Law & Order: Survey shows police training muddle

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Weaknesses in police first-aid training, and confusion about the use of protective techniques and equipment have been revealed in a survey of police safety released yesterday.

The report, by HM Inspectorate of Constabulary, reveals that assaults on police increased by 4 per cent to 15,488 last year, reversing a trend which had seen violence decrease from 19,150 attacks in 1991 to 14,840 in 1995. The survey calls for better co-ordination within police forces, to ensure that officers know how to protect themselves and the public in potentially violent situations. Improvements in safety training and equipment could cut assaults, complaints and sickness levels, boost morale and improve operational capacity, said the report, Officer Safety - Minimising the Risk of Violence. With 31 per cent of injuries suffered by police affecting the head, one of the key improvements discussed is a redesigned helmet.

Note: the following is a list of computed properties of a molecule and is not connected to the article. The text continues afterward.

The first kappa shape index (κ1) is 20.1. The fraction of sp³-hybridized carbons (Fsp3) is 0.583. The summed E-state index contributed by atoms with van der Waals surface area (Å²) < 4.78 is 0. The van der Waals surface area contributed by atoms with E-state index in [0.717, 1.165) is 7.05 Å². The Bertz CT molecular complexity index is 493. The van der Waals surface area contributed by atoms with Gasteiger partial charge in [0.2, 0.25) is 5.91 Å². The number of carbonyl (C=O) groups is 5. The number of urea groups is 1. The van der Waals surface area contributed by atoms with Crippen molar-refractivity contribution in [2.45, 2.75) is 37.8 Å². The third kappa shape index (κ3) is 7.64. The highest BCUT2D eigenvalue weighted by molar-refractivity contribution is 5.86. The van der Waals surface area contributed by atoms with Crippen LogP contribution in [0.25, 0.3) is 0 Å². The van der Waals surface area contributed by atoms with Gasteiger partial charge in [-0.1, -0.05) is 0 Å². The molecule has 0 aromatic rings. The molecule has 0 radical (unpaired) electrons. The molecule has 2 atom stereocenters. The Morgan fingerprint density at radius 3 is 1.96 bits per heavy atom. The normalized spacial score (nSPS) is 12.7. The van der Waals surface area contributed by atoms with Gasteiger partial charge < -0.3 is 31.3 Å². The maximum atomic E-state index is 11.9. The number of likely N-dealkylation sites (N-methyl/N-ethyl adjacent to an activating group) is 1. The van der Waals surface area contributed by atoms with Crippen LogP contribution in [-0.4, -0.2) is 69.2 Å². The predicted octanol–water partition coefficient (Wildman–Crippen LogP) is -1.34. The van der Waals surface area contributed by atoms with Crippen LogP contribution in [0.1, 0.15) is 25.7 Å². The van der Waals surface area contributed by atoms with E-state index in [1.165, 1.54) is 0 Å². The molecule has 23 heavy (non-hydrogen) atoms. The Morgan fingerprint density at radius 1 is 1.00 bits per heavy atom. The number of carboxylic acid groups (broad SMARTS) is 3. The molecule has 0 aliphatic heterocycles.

Inspectors, who studied 10 forces around the country, found that officers had welcomed the batons and CS sprays introduced in recent years. Some forces reported dramatic reductions in assaults on officers, with no increase in complaints from the public, after the introduction of batons to replace the old-style wooden truncheons.